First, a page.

Today, I can’t live without it, and I look forward to Christmas to make it and stuff myself with the aforementioned stuffing.  You see, this relleno is different.  If you have been to Ecuador and spent Christmas there, you know what I am talking about.  This stuffing is a combination of sweet and savory; it is a hodgepodge of flavors that one would think they don’t go well together, but upon sampling, you realize, “YEAH!  This is GOOD!”

Christmas in Ecuador is probably THE most important celebration of the year, followed by New Year’s, and the big dinner takes place on December 24th.  Since living in the U.S., I have learned that families go all out for Thanksgiving.  In Ecuador, we go all out for Christmas.  At my home, we would begin the prep work for the Cena Navideña at least a week in advance.  We stocked the pantry, organized the menu and made sure we had enough food for los abuelitos, tios, primos, sobrinos, amigos y conocidos – all the grandparents, uncles and aunts, cousins, nephews, friends and acquaintances.  It was not uncommon to have random people drop by to wish us Feliz Navidad y Próspero Año Nuevo, and of course we could not NOT offer a little bit of Cena Navideña to these unexpected guests.


Comments Off on Relleno Guayaco: My mom’s sweet and savory stuffing

Salsa de Ciruelas: Prune Sauce

By |November 20th, 2012|

And you thought prunes are only for us old people… HA!

A lovely reader had asked me about this sauce, salsa de ciruelas.  She lived in Quito for a few years and her mother in law makes a ciruela gravy she loves serving with turkey instead of the traditional American gravy.  I think I had this sauce once, so I had to call mami to get the lowdown on it.  In typical Ecuadorian fashion, it is a little bit of this and a tad of that.  So I played around with it and I came up with a sauce that reminds me a bit of a cranberry sauce.

Now, one thing we use prunes for is in traditional Ecuadorian stuffing, which I will be making and posting over the next few weeks.  This relleno (stuffing) is sweet and savory, and traditionally consumed during Christmas.  Oh my, I can’t wait!

This salsa de ciruelas goes great over pork or turkey.  Although I haven’t experimented with it, I bet it would be great to glaze a holiday ham with.  Enjoy!


Alfajores Cake Doughnuts – Dulce de leche, Toasted Coconut and Almond Cake Doughnuts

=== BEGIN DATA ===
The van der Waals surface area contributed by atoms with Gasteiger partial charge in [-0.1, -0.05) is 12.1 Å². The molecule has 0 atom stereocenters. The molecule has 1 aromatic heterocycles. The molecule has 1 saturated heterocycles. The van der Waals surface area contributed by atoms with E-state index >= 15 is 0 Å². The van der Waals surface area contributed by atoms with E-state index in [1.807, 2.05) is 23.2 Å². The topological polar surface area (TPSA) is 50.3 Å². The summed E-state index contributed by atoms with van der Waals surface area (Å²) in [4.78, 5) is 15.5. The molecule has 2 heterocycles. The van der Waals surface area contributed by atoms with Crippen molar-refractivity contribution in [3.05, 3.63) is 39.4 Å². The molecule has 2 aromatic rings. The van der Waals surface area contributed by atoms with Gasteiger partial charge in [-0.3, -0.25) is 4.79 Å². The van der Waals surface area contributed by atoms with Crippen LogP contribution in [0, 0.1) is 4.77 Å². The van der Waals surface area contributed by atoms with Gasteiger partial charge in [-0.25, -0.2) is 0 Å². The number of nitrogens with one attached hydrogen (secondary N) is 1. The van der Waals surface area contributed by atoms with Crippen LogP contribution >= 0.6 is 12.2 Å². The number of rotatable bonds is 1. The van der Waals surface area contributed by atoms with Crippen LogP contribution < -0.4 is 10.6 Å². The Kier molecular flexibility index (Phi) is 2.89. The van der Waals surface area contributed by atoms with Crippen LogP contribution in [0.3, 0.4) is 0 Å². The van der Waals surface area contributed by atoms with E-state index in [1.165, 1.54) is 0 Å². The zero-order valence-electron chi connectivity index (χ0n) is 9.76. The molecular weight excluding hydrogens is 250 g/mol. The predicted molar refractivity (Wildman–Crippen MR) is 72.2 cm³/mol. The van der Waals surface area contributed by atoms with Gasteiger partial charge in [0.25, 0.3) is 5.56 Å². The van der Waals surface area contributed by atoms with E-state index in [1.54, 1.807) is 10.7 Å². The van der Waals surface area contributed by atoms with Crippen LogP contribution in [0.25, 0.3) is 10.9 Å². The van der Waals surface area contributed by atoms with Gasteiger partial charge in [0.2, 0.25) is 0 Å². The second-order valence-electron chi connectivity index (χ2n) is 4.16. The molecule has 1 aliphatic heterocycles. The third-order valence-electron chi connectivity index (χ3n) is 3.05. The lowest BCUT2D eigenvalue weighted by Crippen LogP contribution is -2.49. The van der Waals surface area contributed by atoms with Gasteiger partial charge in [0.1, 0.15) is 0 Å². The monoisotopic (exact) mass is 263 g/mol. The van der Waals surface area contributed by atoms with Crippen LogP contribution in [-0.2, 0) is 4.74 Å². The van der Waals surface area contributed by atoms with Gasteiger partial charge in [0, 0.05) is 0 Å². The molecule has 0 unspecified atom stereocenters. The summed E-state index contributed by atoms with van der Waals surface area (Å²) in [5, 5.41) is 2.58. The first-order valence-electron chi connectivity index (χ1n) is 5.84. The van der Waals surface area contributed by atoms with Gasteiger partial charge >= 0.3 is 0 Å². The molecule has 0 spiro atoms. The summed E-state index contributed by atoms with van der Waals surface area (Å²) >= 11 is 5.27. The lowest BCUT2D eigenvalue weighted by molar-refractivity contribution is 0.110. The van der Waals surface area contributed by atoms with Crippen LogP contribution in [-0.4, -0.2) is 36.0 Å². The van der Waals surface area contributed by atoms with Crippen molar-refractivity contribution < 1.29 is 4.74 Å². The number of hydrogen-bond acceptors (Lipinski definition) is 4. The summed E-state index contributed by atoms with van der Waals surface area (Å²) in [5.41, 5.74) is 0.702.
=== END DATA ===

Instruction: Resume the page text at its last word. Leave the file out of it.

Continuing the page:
By |June 8th, 2012|

I bought a cake doughnut pan last week.  I have no where to fit it in my kitchen drawers, but I concluded I desperately needed one.  What prompted me to such need was a dream the night before of El Señor Hubs and I strolling down the Lower East Side in New York City, and stopping by The Donut Plant for our weekend doughnut and iced coffee fix.  These dreams really happened.  I would normally get the blueberry cake doughnut or the dulce de leche cake doughnut.  El Señor Hubs would more often that not get the PB&J doughnut.  You must know cake doughnuts rock, and in my mind, baking them makes them a “healthier” alternative to fried doughnuts.  Boy.  I am really fooling myself, aren’t I?

I decided if I was to make cake doughnuts, I had to take them to the next level.  I combined my love for alfajores and cake doughnuts, and came up with an Alfajor cake doughnut.  The best of both worlds.  It’s like the liger, bred for its skills in magic.

If you recall, I’ve made alfajores before, using my tia’s recipe.  Alfajores are these soft, sandwich cookies, with dulce de leche filling.  Traditionally from Argentina, alfajores sometimes use crushed almonds in the dough.  Once baked and filled, the oozing dulce de leche from these sweet sandwiches is then covered with coconut flakes.  Are you hungry yet?

I modified the cake doughnut recipe that came with the pan to make a soft, bouncy and delectable dulce de leche, toasted coconut and almond cake doughnut. Try saying that three times fast.  GO!  Actually, let’s GO and make these doughnuts!